Dick Zimmer represented New Jersey’s 12th Congressional District in the U.S. House of Representatives. He was chosen by his colleagues to serve on the powerful House Ways and Means Committee, where he was a member of its Subcommittees on Trade and Oversight. He was a principal architect of bipartisan legislation cutting the capital gains tax and was actively involved in Medicare and international trade issues.
Prior to his appointment to the Ways and Means Committee, Dick Zimmer was a member of the House Science, Space and Technology Committee and the Government Operations Committee. As a member of the Environment Subcommittee, he introduced comprehensive environmental risk-assessment legislation that included many provisions later incorporated in amendments to the Clean Water Act and subsequent legislation. In recognition of his work on risk assessment, a prominent environmental writer called Zimmer “the leading Republican thinker on regulatory reform.”
He is the author of the federal Megan’s Law, which requires parents to be notified when a convicted sex offender moves into their neighborhood.
In 1996 and 2008, Zimmer was nominated by the New Jersey Republican Party to be its candidate for the U.S. Senate.
Prior to his election to Congress, Dick Zimmer was a member of the New Jersey State Assembly, where he was chairman of the State Government Committee, and the State Senate, where he served on the Revenue, Finance and Appropriations Committee. He sponsored New Jersey’s original farmland preservation law and the legislation creating the state’s radon detection and remediation program.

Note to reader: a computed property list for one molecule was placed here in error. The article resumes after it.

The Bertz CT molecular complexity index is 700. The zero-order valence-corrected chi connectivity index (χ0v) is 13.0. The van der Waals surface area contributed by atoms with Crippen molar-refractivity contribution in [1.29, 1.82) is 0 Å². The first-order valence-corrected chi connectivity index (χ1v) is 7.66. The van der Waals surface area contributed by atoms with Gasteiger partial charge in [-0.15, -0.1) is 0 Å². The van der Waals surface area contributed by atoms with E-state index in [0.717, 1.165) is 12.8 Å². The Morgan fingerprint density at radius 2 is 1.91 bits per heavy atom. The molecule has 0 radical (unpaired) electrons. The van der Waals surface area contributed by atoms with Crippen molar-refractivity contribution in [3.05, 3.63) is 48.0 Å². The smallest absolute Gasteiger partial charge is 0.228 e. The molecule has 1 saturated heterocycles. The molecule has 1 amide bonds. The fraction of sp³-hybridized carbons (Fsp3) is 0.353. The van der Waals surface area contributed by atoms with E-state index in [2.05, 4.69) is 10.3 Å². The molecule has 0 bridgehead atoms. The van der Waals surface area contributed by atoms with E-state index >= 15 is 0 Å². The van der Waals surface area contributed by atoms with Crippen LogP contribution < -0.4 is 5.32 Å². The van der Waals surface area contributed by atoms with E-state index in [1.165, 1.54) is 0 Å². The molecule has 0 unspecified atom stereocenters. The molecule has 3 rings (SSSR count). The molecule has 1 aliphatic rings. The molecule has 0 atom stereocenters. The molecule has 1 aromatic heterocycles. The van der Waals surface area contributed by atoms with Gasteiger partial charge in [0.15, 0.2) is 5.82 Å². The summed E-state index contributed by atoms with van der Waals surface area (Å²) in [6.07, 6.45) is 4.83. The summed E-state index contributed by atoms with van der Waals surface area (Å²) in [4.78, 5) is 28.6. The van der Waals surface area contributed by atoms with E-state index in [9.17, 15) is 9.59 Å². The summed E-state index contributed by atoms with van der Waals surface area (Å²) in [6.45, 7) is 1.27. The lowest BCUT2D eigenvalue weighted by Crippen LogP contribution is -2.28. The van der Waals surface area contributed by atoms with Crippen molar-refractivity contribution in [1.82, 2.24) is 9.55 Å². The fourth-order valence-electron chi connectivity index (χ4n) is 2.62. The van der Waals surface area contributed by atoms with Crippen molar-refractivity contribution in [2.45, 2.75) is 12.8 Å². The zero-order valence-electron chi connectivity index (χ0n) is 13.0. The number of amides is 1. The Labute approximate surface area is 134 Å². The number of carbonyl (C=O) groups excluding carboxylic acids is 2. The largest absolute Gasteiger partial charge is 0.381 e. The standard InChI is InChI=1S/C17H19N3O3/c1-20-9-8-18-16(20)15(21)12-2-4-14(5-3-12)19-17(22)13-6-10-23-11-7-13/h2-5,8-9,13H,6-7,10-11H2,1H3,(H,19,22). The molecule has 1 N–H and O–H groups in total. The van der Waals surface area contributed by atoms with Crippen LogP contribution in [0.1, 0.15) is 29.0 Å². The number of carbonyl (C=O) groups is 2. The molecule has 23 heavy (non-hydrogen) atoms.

Dick Zimmer earned his law degree from Yale Law School, where he was an editor of the Yale Law Journal. He received a B.A. degree, with high honors in political science, from Yale College.
Dick Zimmer began his legal career as a corporate associate at the firm of Cravath, Swaine & Moore, where he concentrated on private placements and underwritten public offerings, real estate and equipment lease financings, mergers and acquisitions and advice to corporate management and control shareholders.
He left Cravath to become a general attorney for Johnson & Johnson. At J&J he specialized in securities transactions and SEC practice, corporate acquisitions and dispositions and information technology contracts. He served successively as a member of the board of directors and de facto general counsel for several Johnson & Johnson subsidiaries.
From 2001 until 2009 Dick Zimmer was of counsel with the Washington, D.C. office of Gibson, Dunn & Crutcher, where as a member of the firm’s Public Policy Practice Group he provided clients with strategic government affairs advice and representation on a wide range of matters including taxation, health care, pensions, homeland security, federal contracts, federal appropriations, international relations, environment, education, corporate governance, financial regulation and telecommunications.